Due to his years in the game and his reputation for getting the job done whatever the conditions, Peter is in the enviable position of not having to tout for work. “Everything is through word of mouth and I’ve got about 40 loyal customers that have been with me for years,” he says. “I’ve got a personal relationship with all of them and they’re not just numbers.”
Peter also prides himself on the fact he always turns up when he says he will and he never fails to get the job done. “You’ll often see me running the beet harvester from dawn till dusk – as I always say, if you want to get a job done, ask a busy person.”
Peter’s profile in the world of sugar beet means he’s also filled countless column inches in the local agricultural press. He was also invited to drive his beet harvester through London during the Lord Mayor’s Show.
As well as beet planting and harvesting, Peter has carved himself a bit of a niche with his weed wiping service for controlling weed beet.
When it comes to financing equipment, Peter has opted to keep most of the frontline machines on hire purchase agreements. This means he knows his costs and the fleet is kept bang up to date.
“I try to deal with manufacturers direct rather than dealers and I generally manage to keep the monthly payments the same each time I switch.”
He’s also just invested in a state-of-the-art electric-drive drill with GPS auto shut-off this year. The reduction in overlaps means he’s cut seed costs by so much it covers the cost of drilling the crop.
Peter now has one full-time employee, Sam, to help spread the hefty workload.
“I’m training him up as best I can and he’s also studying at Otley College,” says Peter. “I’ve put him through a number of courses and we always make sure we take time out to go to agricultural shows.”
Green Farm, Bury St Edmunds, Suffolk
Setting up farm contracting business is far from straightforward. Even with farming blood coursing through your veins and a contacts book bursting at the bindings, it’s tough to get started. For an Oxfordshire pilot’s son setting out in Suffolk, it would appear near impossible.
But after 10 years of hard graft and a few shrewd business decisions, Olly Neil has grown his one-man-band operation to one that employs seven men full time and takes on work across four counties.
The core of Olly’s buzzing business is growing and supplying maize to seven biogas plants, but he also owns a spreader hire company, runs a separate contract spreading service and carries out construction work at equestrian facilities.
It all started a decade ago when Olly decided to study at the Royal Agricultural College, Cirencester. This convinced him of his career of choice, but he was less keen on the academic drudgery.
He decided to go straight in at the deep end and set up his own business. After scraping some cash together having worked on a landfill site, he bought a second-hand JCB Fastrac with a KRM Bredal spreader and got some work with British Sugar.
Initially it was tough to get going, but eventually the customers started coming in. “It took about three years for me to get the business off the ground,” says Olly. “But when people saw me sticking with it, they seemed to respect that and I gradually got more work.”
From there the spreader work took off, allowing him to take on more men and machines and to set up a spreader hire business.
He then set up a road reclamation business that was later sold to Sentry Farms and got into the supply of maize for biogas plants. He also had the opportunity to diversify into equestrian construction work at Newmarket, which meant he could keep his employees busy year round.
- Growing and managing 2,600ha of maize crops for seven AD plants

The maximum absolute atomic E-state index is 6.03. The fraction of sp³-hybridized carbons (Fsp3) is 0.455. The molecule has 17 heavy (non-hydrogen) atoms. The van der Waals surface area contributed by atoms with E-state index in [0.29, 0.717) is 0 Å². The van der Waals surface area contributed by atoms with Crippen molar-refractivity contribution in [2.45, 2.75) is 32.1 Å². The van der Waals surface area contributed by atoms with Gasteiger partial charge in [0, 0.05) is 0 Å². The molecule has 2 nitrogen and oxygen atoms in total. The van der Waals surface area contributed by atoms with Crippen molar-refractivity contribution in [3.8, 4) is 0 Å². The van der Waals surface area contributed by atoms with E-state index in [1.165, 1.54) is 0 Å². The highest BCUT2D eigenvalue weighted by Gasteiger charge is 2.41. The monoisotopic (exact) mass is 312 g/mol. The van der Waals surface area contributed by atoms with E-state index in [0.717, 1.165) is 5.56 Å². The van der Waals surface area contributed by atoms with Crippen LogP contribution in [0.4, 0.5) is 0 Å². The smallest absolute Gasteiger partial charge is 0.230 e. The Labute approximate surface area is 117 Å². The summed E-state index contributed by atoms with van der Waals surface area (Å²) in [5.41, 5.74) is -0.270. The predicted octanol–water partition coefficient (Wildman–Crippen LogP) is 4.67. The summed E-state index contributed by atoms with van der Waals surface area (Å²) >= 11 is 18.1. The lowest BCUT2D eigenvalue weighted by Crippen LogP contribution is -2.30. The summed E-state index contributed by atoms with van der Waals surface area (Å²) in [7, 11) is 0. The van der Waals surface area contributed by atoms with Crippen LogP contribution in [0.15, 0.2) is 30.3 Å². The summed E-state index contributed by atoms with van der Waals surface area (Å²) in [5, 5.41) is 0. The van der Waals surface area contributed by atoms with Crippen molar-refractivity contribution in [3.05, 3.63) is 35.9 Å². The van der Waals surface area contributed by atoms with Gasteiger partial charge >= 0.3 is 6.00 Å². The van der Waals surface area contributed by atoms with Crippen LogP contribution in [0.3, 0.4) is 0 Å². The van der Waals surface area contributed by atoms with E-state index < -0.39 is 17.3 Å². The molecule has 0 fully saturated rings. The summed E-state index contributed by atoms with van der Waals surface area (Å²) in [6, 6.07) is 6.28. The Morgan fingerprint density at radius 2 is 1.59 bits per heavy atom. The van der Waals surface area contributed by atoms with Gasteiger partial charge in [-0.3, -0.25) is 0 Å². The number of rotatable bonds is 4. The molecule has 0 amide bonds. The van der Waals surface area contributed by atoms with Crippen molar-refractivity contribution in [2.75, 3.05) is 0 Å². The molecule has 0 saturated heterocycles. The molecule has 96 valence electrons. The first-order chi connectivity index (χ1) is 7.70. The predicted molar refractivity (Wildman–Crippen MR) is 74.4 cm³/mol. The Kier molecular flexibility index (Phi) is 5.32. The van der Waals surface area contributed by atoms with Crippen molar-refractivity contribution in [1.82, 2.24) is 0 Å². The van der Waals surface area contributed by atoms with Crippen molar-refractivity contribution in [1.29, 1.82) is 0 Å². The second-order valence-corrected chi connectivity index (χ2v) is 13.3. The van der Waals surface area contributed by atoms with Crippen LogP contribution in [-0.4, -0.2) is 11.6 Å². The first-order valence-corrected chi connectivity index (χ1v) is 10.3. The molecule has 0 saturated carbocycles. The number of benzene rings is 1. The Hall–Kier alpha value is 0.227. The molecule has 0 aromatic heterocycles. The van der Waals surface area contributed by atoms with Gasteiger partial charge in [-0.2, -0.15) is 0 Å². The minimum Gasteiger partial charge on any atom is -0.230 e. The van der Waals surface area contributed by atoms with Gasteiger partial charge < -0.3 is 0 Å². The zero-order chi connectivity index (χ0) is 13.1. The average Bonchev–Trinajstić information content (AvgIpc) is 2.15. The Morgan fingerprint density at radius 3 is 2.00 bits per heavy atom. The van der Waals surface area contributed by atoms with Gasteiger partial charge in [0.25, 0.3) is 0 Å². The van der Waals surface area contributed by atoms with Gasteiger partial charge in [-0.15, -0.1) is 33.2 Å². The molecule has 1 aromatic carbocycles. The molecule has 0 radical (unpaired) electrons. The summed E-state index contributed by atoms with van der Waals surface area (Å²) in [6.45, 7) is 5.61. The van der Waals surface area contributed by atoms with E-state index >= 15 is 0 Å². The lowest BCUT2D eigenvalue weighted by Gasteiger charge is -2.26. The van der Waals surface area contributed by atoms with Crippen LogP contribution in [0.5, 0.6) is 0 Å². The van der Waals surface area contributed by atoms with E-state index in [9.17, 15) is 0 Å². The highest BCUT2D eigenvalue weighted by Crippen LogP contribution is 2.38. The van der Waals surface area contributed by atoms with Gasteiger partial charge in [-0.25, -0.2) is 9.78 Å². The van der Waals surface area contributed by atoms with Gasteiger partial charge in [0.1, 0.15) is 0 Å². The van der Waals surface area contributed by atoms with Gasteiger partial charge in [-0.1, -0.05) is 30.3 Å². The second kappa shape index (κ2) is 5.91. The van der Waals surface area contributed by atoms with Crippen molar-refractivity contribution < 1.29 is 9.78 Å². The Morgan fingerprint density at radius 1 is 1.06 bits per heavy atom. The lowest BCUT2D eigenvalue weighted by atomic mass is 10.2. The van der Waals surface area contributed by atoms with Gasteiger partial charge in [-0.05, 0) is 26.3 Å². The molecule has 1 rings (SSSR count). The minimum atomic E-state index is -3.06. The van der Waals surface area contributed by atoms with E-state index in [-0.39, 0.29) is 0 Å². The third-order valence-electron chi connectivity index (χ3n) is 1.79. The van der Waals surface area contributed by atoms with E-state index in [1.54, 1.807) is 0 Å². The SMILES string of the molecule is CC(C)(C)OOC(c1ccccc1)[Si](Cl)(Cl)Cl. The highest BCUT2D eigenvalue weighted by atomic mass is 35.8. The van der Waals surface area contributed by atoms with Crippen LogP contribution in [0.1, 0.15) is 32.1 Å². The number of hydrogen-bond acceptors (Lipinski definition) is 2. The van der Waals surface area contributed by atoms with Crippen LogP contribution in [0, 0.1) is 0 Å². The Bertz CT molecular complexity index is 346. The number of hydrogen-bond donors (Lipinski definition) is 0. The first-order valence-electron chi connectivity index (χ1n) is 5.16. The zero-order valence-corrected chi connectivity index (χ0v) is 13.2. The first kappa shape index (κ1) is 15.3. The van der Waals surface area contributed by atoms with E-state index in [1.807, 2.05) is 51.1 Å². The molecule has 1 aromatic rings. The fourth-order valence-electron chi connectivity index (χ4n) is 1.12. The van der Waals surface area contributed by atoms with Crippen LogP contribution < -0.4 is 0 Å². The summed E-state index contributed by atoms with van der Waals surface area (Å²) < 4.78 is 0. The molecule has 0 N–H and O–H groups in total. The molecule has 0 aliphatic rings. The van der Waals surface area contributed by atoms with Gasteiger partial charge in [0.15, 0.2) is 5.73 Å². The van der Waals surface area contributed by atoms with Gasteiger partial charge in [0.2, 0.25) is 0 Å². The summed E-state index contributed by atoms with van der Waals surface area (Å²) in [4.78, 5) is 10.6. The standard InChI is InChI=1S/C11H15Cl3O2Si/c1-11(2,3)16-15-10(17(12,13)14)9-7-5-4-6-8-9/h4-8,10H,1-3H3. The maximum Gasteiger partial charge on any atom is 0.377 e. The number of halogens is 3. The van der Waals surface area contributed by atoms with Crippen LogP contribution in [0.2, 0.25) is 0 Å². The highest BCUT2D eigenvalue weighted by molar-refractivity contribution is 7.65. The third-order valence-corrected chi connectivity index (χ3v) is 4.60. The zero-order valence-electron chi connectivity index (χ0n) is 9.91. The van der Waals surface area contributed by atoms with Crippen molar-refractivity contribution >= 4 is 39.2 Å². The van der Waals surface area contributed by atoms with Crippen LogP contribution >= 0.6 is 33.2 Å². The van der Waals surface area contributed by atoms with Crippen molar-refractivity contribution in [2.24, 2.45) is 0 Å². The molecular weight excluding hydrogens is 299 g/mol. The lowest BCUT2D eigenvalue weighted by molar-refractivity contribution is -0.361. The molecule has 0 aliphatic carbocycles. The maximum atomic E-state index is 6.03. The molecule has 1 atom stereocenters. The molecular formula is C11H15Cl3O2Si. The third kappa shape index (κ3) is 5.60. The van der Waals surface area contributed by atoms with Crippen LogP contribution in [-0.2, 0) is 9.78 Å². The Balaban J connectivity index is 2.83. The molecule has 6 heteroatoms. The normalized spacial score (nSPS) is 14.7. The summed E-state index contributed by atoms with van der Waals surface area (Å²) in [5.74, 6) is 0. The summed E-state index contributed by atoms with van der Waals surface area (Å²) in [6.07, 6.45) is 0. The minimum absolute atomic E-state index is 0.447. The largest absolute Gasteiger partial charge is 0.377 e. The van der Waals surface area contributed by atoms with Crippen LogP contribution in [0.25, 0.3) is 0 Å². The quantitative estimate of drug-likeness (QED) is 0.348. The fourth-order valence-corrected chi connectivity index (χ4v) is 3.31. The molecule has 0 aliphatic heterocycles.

- Spreads lime, muck and AD plant digestate and sewage sludge cake for Anglian Water
- Owns spreader hire company Eastern Counties Hire and a construction division that works on equestrian projects
Secret to success
Olly reckons one of the secrets to his success is the fact that he wasn’t from a farming background. “Because I didn’t know what to expect, I took every opportunity at face value,” he says. “If I’d had a bit more farming knowledge I might have let some of the better work pass me by.”
It has also meant he has been able to carve himself a bit of a niche without stepping on other contractors’ toes.
Now that the business is well established, Olly spends a fair chunk of time making sure it runs efficiently and profitably.
One of his more successful managerial moves was to switch the way he charges for his spreading services. “We now charge everything by tonnes spread rather than the more common hourly rate and we have a sliding rate scale depending on the application rate requested.”
Because he is running high-capacity machines with skilled operators, this has significantly improved his profit margins and it is also fairer for customers, as they are only being charged for the work completed, he says.
Operations manager Andy Gregory keeps tabs on the staff and machines and co-ordinates all work to make sure travel times are kept to a minimum. Olly has also appointed a workshop fitter to keep the machinery fleet in good fettle.
Before, most machines were maintained by the dealer on service agreements, but it proved most cost effective to have a man on site. He also drives tractors and carries out additional work for neighbouring farmers.
To help keep the business rolling in, Olly takes a regular pitch at the Suffolk show, advertises in the local agricultural press and sends out flyers to potential customers. He is keen to develop and grow the business, but doesn’t want to take on too many other services. “We’ve carved out a bit of a niche with our services and I’d prefer to do a few things really well than be average at everything.”
But it’s not just the farming fraternity Mervyn entertains. Encouraging schoolchildren and non-farming groups alike, last year he welcomed more than 250 visitors to the farm.
“Acknowledging the efforts to create successful contracting businesses within British agriculture is extremely important to JCB. We understand the challenges they face, and believe the three finalists are all worthy of the title Contractor of the Year 2014”
Find out more about the 2014 Farmers Weekly Awards